Worldwide, sales of breast pumps are estimated to have reached 8.4 million units by 2022. The United States represents the largest market worldwide with Asia-Pacific ranking as the fastest growing market. While some of these pumps may be purchased by mothers who have breastfeeding difficulties, or mothers who are returning to work after maternity leave, increasingly new mothers, or even pregnant women, are buying a pump as part of their baby ‘kit.’
In the first days and weeks of their new, untroubled breastfeeding relationship, mothers are pumping their milk. Why?
Many mothers buy a pump when they are pregnant. Research by Helene Johns (2013) in Australia found that nearly 50% of the first time mothers in her test group already owned a pump at the time of the birth. Should we be surprised? Mother and baby websites sell pumps as basic equipment. Of course, first time mothers want to cover every eventuality.
I was living in Japan when I was pregnant with my first child and I knew few other mothers. Although I had a normal pregnancy, an extremely medicalized antenatal system meant I had lots of scans and a vaginal examination at every check-up. Pregnancy was treated like a dangerous condition. No wonder then that I developed a level of distrust about my own body. “I’d like to breastfeed, if I can,” I thought, but as a first time mother, I felt untested. Would my breasts work or would they need a bit of help? I got a hand pump “just in case.”
At 37 weeks pregnant my breasts had grown, but this wasn’t enough to convince me. What if I didn’t have enough milk? What if it dried up? The pump was an insurance policy, a talisman, and it helped me to feel safer about my voyage into the unknown. It would have been better to have the wise words of a group of experienced mothers telling me that everything was going to be fine, that my body would know what to do.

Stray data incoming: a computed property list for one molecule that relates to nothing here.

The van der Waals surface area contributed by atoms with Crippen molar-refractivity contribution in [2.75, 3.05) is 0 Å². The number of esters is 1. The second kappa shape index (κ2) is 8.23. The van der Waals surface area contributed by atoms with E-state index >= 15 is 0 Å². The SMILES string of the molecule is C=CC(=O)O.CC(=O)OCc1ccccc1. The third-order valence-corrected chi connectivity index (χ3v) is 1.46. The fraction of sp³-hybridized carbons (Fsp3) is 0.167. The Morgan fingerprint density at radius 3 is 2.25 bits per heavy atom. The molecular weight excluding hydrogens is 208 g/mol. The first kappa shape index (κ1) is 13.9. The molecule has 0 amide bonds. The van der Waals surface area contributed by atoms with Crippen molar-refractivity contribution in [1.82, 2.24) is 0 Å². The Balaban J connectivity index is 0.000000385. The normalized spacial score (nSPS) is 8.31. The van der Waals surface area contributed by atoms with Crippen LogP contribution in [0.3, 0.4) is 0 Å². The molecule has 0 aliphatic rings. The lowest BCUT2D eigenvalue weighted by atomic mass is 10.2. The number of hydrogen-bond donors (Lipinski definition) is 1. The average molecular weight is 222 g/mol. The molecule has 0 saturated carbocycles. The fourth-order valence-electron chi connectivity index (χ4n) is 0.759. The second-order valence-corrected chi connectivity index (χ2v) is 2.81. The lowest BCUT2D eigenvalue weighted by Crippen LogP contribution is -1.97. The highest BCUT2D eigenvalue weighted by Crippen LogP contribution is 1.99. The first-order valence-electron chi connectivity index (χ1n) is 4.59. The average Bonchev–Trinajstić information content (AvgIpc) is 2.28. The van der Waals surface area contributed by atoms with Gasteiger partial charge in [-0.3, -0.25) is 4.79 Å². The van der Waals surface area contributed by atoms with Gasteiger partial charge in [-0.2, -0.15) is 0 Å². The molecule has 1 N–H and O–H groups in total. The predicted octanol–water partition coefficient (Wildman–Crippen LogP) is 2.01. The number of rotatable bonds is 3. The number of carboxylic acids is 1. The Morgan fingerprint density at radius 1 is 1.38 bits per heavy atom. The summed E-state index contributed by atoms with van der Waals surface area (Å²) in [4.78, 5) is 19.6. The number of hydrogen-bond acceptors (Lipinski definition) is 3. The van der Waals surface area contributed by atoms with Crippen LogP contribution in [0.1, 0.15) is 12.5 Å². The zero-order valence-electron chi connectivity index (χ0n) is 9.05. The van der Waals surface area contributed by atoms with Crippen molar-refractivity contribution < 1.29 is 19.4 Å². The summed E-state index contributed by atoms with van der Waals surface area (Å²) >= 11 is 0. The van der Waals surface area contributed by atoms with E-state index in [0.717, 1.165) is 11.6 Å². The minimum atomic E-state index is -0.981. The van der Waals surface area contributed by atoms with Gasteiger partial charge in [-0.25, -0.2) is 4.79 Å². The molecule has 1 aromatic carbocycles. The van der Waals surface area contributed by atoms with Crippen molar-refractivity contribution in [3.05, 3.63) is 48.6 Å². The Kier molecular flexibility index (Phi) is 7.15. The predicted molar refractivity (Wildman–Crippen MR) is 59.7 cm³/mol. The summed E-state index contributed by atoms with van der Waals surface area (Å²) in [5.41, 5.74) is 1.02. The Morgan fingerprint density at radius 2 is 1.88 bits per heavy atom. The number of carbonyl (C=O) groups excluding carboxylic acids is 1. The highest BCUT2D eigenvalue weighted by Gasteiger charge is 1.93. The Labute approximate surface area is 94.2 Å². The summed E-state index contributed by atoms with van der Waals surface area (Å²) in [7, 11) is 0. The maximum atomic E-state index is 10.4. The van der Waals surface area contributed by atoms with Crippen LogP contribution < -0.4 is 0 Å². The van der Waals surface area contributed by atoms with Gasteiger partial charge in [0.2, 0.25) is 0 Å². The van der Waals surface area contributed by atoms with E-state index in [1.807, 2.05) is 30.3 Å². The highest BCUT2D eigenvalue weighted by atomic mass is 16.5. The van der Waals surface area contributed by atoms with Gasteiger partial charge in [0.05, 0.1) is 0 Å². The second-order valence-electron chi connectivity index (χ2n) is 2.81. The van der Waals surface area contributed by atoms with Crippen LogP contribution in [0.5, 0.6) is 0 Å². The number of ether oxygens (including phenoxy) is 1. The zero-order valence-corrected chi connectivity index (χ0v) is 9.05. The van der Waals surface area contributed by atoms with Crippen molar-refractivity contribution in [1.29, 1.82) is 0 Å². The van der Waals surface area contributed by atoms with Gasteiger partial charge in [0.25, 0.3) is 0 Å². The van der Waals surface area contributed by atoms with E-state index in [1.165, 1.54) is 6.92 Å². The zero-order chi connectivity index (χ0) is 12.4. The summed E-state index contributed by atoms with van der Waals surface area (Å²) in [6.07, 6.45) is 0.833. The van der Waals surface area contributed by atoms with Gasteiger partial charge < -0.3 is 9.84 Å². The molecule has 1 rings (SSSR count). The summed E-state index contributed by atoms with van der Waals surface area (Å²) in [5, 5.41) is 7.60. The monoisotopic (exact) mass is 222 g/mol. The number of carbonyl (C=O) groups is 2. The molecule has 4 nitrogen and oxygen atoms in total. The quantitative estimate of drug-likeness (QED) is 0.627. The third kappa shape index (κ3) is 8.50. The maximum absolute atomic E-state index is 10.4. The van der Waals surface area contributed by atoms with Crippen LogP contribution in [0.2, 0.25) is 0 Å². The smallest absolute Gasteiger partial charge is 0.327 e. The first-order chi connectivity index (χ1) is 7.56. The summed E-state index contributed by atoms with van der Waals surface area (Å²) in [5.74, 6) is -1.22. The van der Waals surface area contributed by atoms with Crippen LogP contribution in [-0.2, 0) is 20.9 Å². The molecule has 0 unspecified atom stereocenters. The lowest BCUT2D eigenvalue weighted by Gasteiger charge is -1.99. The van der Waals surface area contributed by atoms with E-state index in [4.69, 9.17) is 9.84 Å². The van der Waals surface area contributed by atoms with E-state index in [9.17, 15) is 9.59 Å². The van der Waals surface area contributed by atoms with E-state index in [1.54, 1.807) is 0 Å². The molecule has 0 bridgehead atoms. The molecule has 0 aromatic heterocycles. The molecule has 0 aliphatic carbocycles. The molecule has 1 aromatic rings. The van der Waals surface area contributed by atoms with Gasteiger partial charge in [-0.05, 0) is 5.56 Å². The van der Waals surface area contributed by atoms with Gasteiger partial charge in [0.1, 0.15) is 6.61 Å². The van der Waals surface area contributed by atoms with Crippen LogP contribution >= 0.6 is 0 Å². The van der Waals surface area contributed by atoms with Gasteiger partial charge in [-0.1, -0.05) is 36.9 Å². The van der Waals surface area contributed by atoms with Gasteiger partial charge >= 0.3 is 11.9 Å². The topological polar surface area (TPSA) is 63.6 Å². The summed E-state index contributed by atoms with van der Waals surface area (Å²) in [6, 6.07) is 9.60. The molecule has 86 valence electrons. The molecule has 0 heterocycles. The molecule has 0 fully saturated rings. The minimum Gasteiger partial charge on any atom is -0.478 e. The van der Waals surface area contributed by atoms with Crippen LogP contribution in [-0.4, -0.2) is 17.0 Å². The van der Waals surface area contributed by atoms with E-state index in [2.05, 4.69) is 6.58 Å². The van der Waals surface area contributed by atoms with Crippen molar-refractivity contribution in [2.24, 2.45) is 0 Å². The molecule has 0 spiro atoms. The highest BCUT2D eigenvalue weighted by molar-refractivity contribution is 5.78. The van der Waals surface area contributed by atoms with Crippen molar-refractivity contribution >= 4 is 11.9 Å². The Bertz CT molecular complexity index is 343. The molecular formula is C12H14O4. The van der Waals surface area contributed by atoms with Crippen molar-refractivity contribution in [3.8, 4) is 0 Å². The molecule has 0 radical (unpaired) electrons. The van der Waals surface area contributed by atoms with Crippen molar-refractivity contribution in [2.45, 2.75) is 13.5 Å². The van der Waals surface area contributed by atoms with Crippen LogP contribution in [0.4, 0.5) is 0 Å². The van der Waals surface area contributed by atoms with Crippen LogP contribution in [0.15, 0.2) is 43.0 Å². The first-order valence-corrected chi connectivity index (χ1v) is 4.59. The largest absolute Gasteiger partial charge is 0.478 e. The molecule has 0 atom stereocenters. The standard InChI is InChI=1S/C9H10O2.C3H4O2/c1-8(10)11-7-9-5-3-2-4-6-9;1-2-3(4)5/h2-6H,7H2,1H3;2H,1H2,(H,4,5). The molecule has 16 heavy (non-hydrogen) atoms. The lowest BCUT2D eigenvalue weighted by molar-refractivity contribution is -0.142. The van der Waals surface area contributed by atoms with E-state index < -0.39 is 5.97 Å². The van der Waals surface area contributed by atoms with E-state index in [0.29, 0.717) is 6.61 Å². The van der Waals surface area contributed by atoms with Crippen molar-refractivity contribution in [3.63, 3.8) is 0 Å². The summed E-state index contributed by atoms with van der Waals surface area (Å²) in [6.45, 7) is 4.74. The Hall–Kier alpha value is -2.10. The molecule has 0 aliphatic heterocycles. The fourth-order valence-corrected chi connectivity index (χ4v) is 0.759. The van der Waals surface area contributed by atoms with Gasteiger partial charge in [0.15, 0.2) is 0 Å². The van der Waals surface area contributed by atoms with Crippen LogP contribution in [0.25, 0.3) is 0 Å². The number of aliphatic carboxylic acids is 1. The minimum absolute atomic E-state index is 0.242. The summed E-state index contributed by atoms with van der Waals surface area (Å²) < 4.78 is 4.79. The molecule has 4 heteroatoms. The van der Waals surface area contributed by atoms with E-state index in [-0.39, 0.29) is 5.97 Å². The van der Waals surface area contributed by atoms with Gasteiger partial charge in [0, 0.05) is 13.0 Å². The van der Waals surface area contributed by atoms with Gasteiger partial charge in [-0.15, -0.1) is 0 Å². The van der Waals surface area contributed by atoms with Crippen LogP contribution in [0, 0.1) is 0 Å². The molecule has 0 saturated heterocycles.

When my daughter was born she latched on straightaway and I consigned the useless hand pump to the cupboard. Not to the dustbin, because despite her avid feeding, her weight gain, and the fact that from far across the room I could shoot my husband in the eye with a jet of milk, I still wasn’t that confident. That confidence didn’t come until my second baby.
One mother in the mothers’ group I ran in Addis Ababa shared the following words with me:
When my baby was born, I was breastfeeding well but the pediatrician insisted I pump, just so he could check that the baby was getting enough. He told me to pump 30 ml. I didn’t want to. I could tell my baby was getting enough. But my husband got nervous. He wanted to check too. So I pumped 30 ml of milk, absolutely fine, no problem. I said to the doctor, ‘What should I do with the milk?’ He said, ‘Ah well, now your husband can give it to the baby in a bottle so you can rest.’ I said, ‘No way! Why should I introduce a bottle?’ So I threw the milk down the sink. What a waste. I still tease my husband, ‘You still owe me 30 ml of milk you know. You haven’t paid me back for that!